Watch Lightsaber Accessories Get Out Of Hand In This Animated Star Wars Parody

By Brent McKnight | Published

This article is more than 2 years old

Since the Star Wars: The Force Awakens trailer arrived just after Thanksgiving, there has been almost nonstop back and forth chatter about broadsword-looking lightsaber wielded by the hooded character we now know as Kylo Ren. One of the concerns is that those new add-ons, while they may look totally badass, might not be the most practical enhancement. If these are indeed new additions, it also makes you wonder what other things folks have added to lightsabers over the years, and this new animated video imagines this idea played out to the ridiculous extreme.

There was one rumor floating around about this weapon a while back, and the more I think about it, the more it starts to make sense. We heard that this particular weapon isn’t new but is in fact very old, one of those Sith relics that one character, we don’t know who exactly, may collect. If that turns out to be the case, this is likely a design that was abandoned, probably for many of the reasons people have thrown out there. It could also explain why the blade is all wonky and ragged, perhaps this is simply very old and doesn’t work quite as well as it once did.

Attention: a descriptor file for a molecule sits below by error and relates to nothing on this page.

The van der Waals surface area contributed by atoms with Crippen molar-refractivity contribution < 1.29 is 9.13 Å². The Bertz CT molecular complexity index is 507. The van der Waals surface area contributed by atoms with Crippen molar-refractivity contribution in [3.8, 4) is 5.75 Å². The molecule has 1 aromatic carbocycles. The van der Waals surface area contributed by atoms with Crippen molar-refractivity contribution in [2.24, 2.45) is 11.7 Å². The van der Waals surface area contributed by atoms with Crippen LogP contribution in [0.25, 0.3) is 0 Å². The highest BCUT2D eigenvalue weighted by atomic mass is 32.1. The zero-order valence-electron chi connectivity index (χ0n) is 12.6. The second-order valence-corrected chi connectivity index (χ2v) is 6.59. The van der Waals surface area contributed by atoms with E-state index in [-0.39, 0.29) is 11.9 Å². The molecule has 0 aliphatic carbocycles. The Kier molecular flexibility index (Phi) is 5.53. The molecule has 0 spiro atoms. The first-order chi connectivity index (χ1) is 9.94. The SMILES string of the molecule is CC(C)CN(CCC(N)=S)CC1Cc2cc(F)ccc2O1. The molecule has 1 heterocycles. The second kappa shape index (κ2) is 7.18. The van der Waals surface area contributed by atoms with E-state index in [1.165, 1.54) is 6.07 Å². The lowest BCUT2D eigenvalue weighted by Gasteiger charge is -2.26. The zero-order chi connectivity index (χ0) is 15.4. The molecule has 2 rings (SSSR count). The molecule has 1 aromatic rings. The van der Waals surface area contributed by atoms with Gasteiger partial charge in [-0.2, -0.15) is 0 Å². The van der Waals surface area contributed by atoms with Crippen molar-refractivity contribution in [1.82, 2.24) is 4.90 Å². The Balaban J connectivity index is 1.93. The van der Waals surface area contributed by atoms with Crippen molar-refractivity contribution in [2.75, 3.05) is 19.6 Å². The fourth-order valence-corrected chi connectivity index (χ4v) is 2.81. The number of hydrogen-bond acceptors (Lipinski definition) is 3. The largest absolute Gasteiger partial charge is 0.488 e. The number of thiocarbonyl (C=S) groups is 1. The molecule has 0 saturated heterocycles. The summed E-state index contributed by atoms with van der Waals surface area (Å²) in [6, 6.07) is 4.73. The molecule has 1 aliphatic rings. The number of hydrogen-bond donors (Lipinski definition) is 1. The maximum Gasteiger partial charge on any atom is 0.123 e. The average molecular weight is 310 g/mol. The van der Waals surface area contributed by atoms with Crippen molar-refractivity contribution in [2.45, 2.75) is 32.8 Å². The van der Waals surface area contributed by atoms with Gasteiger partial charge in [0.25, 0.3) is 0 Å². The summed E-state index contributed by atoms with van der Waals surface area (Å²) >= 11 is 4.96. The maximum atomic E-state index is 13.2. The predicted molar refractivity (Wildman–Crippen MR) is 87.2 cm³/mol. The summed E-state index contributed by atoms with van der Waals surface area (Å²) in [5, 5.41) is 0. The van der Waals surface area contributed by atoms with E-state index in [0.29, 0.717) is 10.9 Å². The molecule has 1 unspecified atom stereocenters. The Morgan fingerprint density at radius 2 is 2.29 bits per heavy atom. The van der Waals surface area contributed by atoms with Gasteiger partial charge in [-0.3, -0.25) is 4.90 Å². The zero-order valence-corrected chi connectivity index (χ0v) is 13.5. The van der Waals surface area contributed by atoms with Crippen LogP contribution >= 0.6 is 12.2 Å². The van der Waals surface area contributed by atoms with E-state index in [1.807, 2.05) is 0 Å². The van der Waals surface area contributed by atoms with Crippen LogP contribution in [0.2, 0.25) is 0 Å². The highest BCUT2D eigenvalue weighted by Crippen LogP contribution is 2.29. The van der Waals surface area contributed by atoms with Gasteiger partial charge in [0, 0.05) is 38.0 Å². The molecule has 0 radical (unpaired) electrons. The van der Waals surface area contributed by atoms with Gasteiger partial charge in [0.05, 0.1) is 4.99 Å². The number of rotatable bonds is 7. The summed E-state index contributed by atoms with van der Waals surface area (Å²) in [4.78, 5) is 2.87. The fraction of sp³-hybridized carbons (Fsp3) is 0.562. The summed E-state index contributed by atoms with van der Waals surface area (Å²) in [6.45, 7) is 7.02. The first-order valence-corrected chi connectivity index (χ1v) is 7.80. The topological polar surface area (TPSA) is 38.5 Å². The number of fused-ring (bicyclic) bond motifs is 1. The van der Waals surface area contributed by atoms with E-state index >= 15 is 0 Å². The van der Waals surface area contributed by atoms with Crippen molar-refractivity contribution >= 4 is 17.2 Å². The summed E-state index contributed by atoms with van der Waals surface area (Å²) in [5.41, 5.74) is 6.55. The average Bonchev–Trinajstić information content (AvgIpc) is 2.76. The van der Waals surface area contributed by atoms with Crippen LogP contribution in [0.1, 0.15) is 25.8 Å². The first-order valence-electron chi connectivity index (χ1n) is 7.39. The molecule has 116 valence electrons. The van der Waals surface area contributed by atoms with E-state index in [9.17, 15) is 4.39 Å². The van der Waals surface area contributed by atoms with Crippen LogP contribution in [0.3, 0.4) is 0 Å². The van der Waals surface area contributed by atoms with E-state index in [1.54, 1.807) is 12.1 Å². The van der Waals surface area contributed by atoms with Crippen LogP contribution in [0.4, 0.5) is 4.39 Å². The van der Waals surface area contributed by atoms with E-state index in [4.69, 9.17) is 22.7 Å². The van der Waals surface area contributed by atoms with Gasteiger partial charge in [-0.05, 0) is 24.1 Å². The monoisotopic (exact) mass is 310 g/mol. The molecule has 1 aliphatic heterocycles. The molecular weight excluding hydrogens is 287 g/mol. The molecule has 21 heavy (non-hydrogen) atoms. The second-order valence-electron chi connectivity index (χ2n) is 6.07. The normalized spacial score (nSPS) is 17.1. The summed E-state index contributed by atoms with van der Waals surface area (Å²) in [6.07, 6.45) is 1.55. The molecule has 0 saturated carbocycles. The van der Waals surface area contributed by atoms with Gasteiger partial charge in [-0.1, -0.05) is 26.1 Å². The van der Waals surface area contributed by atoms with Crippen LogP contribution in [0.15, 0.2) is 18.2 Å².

Maybe we’ll find out for sure when The Force Awakens opens on December 18, maybe not, but it doesn’t have much bearing on this video from Happyhour either way. You see Kylo Ren extend the blade of his lightsaber, but then other characters show up with their own new mods, which are damn hilarious and go way, way overboard. I especially enjoy Chewbacca’s lightsaber morning star…

Star Wars…Darth Maul’s ill-conceived lightsaber grill…

Star Wars…and the lightsaber corgi. You better watch your ankles when this little guy is around.

Star WarsC-3PO’s lightsaber hula-hoop is just a bad idea all around, he had to know that. The best part of this video, however, is where they live out the dream of many Star Wars fans and burn off Jar Jar Binks’ face. You have to imagine that was very cathartic for most of the people involved.

This video originated with writer Kevin Corrigan and animator Doug Bresler, and the latter of the two also released this behind-the-scenes video of just how he went about creating this short. At 28 minutes, this provides an in depth look at the process, and should prove to be rather informative for those of you interested in this sort of work. It’s a nice little bonus.

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